The good news is that working memory can be trained!  We can work on our working memory like we would exercise a muscle.  Research has shown that learners who have both auditory and visual stimuli at the same time retain the information and are able to use the information better.  This indicates that to get the best out of our working memory, we need to “feed” our brains both auditory and visual information.

To understand how our brains can use the auditory and visual parts of our working memory, let’s have a look at spelling.  A lot of learners who have working memory deficits are poor spellers.  They will learn the spelling for the week, and after the test they forget the words instantly.  What is happening here is the learners are using their Visual Memory for the spelling words, and not using their Auditory Memory.  To improve their working memory, learners need to “hear” the sounds within the words, not just visually recognise the words.  By using both the Auditory and Visual Working Memory together, the output is improved spelling.

Similarly, learners who have a poor working memory often don’t comprehend what they have read as effectively as others.  By engaging in “active reading” techniques, learners with poor working memories can hold onto more information.  Active reading involves jotting down notes, using highlighters for important sections, and reading aloud so that the learners can hear as well as see the text.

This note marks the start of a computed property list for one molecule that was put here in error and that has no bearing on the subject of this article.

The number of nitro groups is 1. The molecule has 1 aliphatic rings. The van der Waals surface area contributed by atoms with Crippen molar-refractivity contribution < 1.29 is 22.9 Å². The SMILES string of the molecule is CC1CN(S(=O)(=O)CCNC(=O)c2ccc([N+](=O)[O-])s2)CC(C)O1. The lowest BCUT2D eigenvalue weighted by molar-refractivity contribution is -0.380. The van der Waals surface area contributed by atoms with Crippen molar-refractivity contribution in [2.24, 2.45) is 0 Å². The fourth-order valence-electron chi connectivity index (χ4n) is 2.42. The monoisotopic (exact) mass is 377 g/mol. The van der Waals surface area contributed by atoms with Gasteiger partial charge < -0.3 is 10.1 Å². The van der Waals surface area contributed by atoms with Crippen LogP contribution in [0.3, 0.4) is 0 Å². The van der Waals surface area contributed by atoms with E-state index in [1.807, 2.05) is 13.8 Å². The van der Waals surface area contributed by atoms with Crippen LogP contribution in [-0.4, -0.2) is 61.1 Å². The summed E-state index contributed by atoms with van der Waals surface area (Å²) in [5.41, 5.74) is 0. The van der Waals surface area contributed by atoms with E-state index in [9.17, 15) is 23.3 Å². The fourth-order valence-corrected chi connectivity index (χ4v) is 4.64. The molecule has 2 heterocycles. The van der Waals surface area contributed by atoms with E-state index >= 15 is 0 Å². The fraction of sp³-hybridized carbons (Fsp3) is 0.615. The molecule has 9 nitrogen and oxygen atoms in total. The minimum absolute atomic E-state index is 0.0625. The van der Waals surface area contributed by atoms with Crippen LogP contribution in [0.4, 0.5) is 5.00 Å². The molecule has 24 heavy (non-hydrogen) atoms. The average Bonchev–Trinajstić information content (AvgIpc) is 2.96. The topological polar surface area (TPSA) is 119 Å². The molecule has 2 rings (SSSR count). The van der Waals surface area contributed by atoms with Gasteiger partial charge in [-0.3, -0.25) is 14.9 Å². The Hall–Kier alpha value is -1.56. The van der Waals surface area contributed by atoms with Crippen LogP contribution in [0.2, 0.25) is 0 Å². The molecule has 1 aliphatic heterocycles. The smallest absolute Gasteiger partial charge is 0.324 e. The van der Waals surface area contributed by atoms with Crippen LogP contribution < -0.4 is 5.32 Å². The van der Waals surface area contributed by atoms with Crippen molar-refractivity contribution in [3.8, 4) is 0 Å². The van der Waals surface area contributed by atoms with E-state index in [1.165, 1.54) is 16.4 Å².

So how do we improve our child’s working memory?  Here are 8 boosters suggested by (Morin, 2017)

  1. Work on Visual Skills
  2. Have your child teach you
  3. Suggest games that use Visual memory
  4. Play cards
  5. Active Reading
  6. Chunk Information into smaller bites
  7. Make it Multisensory
  8. Help Make the connections


Heyman, N. (2012, July 9). Auditory Memory: In one ear and out of the other? Retrieved from

McDougall, B. (2017, June 8). How Working Memory Gets Gobbled Up | The Importance of Letter Formation. Retrieved from

McLeod, S. A. (2012). Working Memory. Retrieved from

Morin, A. (2017). 8 Working Memory Boosters . Retrieved from